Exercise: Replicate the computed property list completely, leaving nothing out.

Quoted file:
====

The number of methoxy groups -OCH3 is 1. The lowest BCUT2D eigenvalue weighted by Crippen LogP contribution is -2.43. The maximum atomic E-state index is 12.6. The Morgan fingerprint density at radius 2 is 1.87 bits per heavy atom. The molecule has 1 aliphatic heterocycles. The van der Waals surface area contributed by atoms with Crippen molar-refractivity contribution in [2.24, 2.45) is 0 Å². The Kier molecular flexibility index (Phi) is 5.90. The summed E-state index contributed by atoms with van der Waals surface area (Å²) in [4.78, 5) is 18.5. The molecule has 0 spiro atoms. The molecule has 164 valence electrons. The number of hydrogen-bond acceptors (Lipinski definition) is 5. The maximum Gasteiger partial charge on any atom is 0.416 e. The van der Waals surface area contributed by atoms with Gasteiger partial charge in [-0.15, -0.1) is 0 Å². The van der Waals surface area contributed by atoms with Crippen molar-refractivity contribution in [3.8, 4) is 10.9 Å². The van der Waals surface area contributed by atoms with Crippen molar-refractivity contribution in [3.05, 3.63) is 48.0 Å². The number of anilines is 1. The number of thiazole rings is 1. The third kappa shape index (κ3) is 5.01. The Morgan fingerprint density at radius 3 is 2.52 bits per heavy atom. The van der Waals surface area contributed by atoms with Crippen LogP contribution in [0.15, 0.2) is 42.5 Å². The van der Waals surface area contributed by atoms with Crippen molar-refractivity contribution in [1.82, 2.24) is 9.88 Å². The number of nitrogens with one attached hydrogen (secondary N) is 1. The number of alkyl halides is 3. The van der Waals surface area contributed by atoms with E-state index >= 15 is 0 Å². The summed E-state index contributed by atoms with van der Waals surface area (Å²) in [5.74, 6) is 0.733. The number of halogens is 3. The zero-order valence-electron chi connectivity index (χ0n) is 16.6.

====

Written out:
The number of methoxy groups -OCH3 is 1. The lowest BCUT2D eigenvalue weighted by Crippen LogP contribution is -2.43. The maximum atomic E-state index is 12.6. The Morgan fingerprint density at radius 2 is 1.87 bits per heavy atom. The molecule has 1 aliphatic heterocycles. The van der Waals surface area contributed by atoms with Crippen molar-refractivity contribution in [2.24, 2.45) is 0 Å². The Kier molecular flexibility index (Phi) is 5.90. The summed E-state index contributed by atoms with van der Waals surface area (Å²) in [4.78, 5) is 18.5. The molecule has 0 spiro atoms. The molecule has 164 valence electrons. The number of hydrogen-bond acceptors (Lipinski definition) is 5. The maximum Gasteiger partial charge on any atom is 0.416 e. The van der Waals surface area contributed by atoms with Gasteiger partial charge in [-0.15, -0.1) is 0 Å². The van der Waals surface area contributed by atoms with Crippen molar-refractivity contribution in [3.8, 4) is 10.9 Å². The van der Waals surface area contributed by atoms with Crippen molar-refractivity contribution in [3.05, 3.63) is 48.0 Å². The number of anilines is 1. The number of thiazole rings is 1. The third kappa shape index (κ3) is 5.01. The Morgan fingerprint density at radius 3 is 2.52 bits per heavy atom. The van der Waals surface area contributed by atoms with Crippen LogP contribution in [0.15, 0.2) is 42.5 Å². The van der Waals surface area contributed by atoms with Crippen molar-refractivity contribution in [1.82, 2.24) is 9.88 Å². The number of nitrogens with one attached hydrogen (secondary N) is 1. The number of alkyl halides is 3. The van der Waals surface area contributed by atoms with E-state index >= 15 is 0 Å². The summed E-state index contributed by atoms with van der Waals surface area (Å²) in [5.74, 6) is 0.733. The number of halogens is 3. The zero-order valence-electron chi connectivity index (χ0n) is 16.6.